Readership: Law professors, philosophers, and law and philosophy students interested in criminal law theory and moral theory; criminology, criminal justice, and sociology professors and their students with a special interest in white collar crime; and possibly law practitioners such as federal prosecutors and defense lawyers in the U.S.
Stuart P. Green, L.B. Porterie Professor of Law, Louisiana State University
"This book marks a real advance in normative theorising about the moral foundations of the criminal law: it should provoke theorists to think not just about murder, but about insider trading; not just about rape, but about tax evasion - and about the wide range of regulatory offences' whose moral content has been so under-explored. This is an important book, which opens up the vast field of 'white-collar crime' to deep normative theorising - theorising that is informed by an acute grasp of the legal issues and by a thorough philosophical grounding." - Professor Antony Duff, University of Stirling
"This is a long needed and pathbreaking consideration of white-collar crime from the perspective of a top-notch legal scholar.
Stuart Green has absorbed knowledge in his own specialty and in the social sciences to provide a comprehensive and integrated understanding of behaviour that has been capturing headlines in the American media. Tough issues, long bypassed, come in for sophisticated scrutiny. I am certain that Lying, Cheating and Stealing will come to stand as a classic contribution to the study of law-breaking by the priveleged." - Professor Gilbert Geiss, University of California, Irvine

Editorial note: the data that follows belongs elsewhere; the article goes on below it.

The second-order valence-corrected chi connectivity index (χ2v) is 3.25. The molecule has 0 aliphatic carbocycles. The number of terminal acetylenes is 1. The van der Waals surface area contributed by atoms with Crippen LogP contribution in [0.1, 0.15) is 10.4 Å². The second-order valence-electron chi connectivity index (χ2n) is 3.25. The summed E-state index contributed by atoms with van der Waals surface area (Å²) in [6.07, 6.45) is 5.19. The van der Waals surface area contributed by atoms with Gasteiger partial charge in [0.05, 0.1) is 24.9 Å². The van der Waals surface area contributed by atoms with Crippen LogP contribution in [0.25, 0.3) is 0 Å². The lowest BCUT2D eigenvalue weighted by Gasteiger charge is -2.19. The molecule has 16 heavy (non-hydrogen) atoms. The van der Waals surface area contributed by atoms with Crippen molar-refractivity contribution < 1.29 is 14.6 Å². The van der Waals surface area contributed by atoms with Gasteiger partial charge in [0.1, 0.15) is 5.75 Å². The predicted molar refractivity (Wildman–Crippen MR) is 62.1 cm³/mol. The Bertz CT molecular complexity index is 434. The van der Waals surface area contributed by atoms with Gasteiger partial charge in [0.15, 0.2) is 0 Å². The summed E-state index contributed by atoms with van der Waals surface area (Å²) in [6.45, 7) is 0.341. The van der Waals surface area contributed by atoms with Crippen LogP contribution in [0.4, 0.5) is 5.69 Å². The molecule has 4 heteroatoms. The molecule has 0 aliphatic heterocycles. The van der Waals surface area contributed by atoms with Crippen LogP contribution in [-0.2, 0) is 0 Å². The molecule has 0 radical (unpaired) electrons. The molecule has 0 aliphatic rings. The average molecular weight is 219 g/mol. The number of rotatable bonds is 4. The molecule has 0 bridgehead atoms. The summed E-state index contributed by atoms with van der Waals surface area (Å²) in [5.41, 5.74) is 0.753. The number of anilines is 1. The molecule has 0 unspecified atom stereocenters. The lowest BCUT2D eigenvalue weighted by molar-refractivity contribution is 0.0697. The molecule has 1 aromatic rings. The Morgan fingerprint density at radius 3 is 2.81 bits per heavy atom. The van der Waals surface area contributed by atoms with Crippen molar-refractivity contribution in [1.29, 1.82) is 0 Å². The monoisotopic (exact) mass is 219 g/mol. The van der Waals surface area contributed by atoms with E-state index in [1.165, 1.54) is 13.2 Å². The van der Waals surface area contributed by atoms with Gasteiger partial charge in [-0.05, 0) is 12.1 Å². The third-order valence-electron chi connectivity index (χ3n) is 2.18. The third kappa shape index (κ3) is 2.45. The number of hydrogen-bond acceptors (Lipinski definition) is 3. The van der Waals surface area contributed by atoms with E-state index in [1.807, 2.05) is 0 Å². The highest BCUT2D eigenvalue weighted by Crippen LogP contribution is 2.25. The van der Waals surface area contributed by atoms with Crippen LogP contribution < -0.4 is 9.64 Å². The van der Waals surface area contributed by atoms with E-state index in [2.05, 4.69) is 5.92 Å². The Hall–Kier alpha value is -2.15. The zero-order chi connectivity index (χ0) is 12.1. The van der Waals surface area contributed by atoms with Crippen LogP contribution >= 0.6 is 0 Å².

"'Mr. Green's book admirably clears away much of the conceptual underbrush surrounding the idea of white-collar crime.... "Lying, Cheating, and Stealing" is strong on moral philosophy, not least in the way it illuminates the grey areas of business conduct. ... [it] will be helpful to anyone
thinking about such cases [as Kenneth Lay's].'" - Andrew Stark, Wall Street Journal, 27 July 2006
I Getting Started
The Meaning of 'White Collar Crime'
Some Generalizations About the Moral Content of White Collar Crime
A Three-Part Framework for Analysis
II Defining Moral Wrongfulness
Coercion and Expoitation
A Concluding Thought on Moral Wrongfulness
III Finding the Moral Content of White Collar Offenses
Obstruction of Justice
Extortion and Blackmail